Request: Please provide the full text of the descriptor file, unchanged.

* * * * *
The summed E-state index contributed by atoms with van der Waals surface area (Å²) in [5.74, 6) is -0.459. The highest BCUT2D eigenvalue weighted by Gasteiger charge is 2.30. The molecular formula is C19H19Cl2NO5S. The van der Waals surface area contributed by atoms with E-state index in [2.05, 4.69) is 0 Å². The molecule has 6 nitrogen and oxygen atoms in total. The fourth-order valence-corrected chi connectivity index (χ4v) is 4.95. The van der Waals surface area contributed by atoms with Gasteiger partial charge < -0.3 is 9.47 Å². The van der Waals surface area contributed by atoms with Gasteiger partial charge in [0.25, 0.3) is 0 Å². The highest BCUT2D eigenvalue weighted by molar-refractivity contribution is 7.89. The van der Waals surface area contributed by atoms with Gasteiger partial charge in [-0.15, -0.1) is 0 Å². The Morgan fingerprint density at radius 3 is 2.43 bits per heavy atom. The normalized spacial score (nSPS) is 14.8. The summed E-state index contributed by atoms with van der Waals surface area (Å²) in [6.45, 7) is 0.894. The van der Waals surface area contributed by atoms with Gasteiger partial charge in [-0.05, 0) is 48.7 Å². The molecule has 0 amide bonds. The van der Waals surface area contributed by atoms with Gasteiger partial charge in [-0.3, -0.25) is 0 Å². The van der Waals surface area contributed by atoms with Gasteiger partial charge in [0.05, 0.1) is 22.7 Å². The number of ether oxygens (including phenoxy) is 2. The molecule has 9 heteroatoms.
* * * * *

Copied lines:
The summed E-state index contributed by atoms with van der Waals surface area (Å²) in [5.74, 6) is -0.459. The highest BCUT2D eigenvalue weighted by Gasteiger charge is 2.30. The molecular formula is C19H19Cl2NO5S. The van der Waals surface area contributed by atoms with E-state index in [2.05, 4.69) is 0 Å². The molecule has 6 nitrogen and oxygen atoms in total. The fourth-order valence-corrected chi connectivity index (χ4v) is 4.95. The van der Waals surface area contributed by atoms with Gasteiger partial charge < -0.3 is 9.47 Å². The van der Waals surface area contributed by atoms with Gasteiger partial charge in [0.25, 0.3) is 0 Å². The highest BCUT2D eigenvalue weighted by molar-refractivity contribution is 7.89. The van der Waals surface area contributed by atoms with Gasteiger partial charge in [-0.15, -0.1) is 0 Å². The Morgan fingerprint density at radius 3 is 2.43 bits per heavy atom. The normalized spacial score (nSPS) is 14.8. The summed E-state index contributed by atoms with van der Waals surface area (Å²) in [6.45, 7) is 0.894. The van der Waals surface area contributed by atoms with Gasteiger partial charge in [-0.05, 0) is 48.7 Å². The molecule has 0 amide bonds. The van der Waals surface area contributed by atoms with Gasteiger partial charge in [-0.3, -0.25) is 0 Å². The van der Waals surface area contributed by atoms with Gasteiger partial charge in [0.05, 0.1) is 22.7 Å². The number of ether oxygens (including phenoxy) is 2. The molecule has 9 heteroatoms.